Tuesday, 6 August 2013
De Quincey writes in his Everton Diary on Tuesday, May 31, 1803; "Go to the library in Dale Street where I got it (James Graham's Mary Stewart); - I take 3rd volume of Miss Lee's "Recess", - leave my half-guinea, receiving 6s 6d. change out of it..."
Sophia Lee's The Recess; or a Tale of Other Times was published in three volumes in London between 1783 and 1786. The novel appeared in five editions before 1805, and was translated into German under the title Ruinen, and into French. Its inspiration was clearly the novel Cleveland of the Abbe Prevost. ( Horace Eaton Notes to The Diary of Thomas De Quincey 1927). The Recess "can with justice be called the first roman noir, since it was in point of time and influence the forerunner of a large number of more or less similar narratives" (Dr. J.R. Foster 1927 as quoted by Horace Eaton).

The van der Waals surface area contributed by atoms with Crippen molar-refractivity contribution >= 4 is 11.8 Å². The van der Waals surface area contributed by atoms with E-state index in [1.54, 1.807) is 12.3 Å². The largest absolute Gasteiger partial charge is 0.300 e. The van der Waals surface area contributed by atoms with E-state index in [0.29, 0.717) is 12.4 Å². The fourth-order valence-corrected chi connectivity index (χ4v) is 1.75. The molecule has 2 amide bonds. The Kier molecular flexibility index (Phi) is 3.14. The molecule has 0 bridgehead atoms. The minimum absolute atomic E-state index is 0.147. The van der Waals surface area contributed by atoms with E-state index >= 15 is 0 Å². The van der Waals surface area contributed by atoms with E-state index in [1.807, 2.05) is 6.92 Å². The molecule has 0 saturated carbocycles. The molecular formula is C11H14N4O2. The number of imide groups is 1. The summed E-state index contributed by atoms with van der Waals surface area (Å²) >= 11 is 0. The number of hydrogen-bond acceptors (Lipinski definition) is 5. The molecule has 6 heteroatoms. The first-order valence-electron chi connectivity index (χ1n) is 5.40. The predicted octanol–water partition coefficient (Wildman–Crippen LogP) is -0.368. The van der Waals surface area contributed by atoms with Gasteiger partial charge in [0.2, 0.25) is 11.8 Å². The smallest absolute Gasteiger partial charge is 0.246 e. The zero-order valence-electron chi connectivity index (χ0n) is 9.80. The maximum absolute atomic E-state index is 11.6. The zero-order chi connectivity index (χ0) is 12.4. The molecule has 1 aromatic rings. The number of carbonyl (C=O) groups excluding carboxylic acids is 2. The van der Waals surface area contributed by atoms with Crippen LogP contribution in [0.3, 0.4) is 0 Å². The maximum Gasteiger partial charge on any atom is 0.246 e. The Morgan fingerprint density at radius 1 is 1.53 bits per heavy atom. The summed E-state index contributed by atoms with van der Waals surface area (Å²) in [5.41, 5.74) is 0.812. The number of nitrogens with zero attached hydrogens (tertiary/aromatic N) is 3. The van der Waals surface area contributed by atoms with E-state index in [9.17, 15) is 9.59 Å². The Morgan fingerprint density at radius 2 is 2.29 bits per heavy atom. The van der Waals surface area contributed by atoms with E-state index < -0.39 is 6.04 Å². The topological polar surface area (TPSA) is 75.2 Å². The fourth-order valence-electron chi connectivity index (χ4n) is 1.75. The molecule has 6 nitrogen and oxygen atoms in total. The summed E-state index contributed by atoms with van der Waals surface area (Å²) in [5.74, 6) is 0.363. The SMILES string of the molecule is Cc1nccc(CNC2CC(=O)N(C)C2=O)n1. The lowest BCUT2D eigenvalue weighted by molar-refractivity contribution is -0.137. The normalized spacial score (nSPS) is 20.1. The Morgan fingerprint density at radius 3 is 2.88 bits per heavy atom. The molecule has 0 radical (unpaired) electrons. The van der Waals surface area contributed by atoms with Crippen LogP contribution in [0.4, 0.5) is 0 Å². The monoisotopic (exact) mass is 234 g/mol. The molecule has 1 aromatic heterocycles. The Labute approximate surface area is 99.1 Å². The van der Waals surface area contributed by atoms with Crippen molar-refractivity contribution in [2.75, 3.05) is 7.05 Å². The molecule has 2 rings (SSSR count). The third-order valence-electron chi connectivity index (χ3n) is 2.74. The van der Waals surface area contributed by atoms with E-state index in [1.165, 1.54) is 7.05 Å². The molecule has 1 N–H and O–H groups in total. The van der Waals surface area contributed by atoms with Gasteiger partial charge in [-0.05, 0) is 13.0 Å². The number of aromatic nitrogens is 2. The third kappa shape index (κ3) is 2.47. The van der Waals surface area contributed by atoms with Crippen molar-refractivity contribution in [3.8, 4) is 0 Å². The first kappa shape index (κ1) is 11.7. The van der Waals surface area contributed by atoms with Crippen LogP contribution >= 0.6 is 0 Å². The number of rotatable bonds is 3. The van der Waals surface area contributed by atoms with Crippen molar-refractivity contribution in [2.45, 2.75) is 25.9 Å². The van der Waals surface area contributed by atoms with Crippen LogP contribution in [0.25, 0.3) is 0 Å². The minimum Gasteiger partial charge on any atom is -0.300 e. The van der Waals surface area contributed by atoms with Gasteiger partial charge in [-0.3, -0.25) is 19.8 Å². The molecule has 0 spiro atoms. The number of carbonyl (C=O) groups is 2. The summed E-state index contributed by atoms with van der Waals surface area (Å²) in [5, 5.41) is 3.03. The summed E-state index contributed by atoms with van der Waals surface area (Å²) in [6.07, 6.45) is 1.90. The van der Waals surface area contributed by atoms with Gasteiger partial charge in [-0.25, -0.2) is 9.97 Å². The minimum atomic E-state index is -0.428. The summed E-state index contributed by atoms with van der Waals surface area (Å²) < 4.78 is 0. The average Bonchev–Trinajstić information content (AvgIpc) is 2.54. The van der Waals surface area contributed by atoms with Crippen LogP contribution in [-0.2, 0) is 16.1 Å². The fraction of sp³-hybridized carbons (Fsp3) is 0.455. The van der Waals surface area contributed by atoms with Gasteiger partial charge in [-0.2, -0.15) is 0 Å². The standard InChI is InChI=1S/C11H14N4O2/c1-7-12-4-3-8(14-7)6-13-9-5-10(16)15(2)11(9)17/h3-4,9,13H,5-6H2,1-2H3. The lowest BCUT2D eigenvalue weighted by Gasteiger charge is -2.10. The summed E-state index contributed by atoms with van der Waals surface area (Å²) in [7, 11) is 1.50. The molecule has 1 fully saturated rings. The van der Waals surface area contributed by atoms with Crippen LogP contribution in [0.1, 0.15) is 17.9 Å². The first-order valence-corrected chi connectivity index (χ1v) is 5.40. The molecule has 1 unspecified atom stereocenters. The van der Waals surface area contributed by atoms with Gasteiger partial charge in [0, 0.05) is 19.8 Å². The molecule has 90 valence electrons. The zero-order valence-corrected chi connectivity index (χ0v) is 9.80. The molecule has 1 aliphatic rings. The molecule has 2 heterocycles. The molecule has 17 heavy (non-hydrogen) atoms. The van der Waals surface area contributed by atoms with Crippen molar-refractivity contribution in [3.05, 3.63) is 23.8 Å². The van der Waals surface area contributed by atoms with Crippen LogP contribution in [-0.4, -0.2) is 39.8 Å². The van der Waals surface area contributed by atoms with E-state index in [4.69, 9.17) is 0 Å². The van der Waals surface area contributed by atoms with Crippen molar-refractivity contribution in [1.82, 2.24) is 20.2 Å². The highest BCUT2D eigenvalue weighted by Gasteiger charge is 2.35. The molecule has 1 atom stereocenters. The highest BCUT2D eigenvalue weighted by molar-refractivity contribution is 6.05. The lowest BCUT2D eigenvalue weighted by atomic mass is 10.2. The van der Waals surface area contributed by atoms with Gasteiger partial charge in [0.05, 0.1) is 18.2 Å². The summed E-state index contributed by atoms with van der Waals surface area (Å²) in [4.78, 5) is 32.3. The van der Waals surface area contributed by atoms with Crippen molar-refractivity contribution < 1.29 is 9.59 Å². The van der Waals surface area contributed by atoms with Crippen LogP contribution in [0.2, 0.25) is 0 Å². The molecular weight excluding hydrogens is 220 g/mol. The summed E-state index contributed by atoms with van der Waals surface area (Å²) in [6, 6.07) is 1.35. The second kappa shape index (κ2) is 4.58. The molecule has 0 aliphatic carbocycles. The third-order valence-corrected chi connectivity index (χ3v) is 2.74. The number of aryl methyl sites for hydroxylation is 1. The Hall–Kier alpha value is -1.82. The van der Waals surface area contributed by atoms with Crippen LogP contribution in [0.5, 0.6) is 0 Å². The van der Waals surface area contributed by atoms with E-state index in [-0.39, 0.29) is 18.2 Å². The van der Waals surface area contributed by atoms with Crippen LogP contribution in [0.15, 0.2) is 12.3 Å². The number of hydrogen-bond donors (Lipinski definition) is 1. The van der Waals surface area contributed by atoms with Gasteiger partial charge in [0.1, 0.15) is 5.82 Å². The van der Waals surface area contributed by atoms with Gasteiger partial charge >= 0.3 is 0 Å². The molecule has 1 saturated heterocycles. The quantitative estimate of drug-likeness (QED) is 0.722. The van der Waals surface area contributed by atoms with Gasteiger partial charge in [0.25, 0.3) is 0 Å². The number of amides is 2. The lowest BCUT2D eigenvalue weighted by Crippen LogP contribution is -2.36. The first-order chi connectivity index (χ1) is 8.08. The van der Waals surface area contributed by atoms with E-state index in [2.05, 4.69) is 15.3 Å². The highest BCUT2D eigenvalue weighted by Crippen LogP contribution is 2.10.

The Recess can also be regarded as a formative work of the original Gothic, echoing and pre-dating themes from other contemporary Gothic writers. From this work, Italian writer Carlo Federici wrote the play Il paggio di Leicester (Leicester's Page) and, in turn, that became the source of Elisabetta, regina d'Inghilterra, (Elizabeth, Queen of England) the 1812 opera by Gioachino Rossini, the libretto of which was written by Giovanni Schmidt. Read more on Wikipedia
Sophia Lee was the daughter of John Lee (died 1781), actor and theatrical manager, and was born in London. Her first piece, The Chapter of Accidents, a three-act opera based on Denis Diderot's Le père de famille, was produced by George Colman the Elder at the Haymarket Theatre on 5 August 1780 and was an immediate success.
When her father died in 1781, Lee spent the proceeds of the opera on establishing a school at Bath, where she made a home for her sisters Anne and Harriet. Her novel The Recess, or a Tale of other Times (1783) was a historical romance; and the play Almeyda, Queen of Grenada (1796) was a long tragedy in blank verse, which opened at Drury Lane on 20 April 1796 but ran for only four nights.
With her sister Harriet Lee she wrote a series of Canterbury Tales (1797). Other works included The Life of a Lover (1804) and Ormond; or the Debauchee (1810). She died at her house near Clifton, Bristol on 13 March 1824. Read more on Wikipedia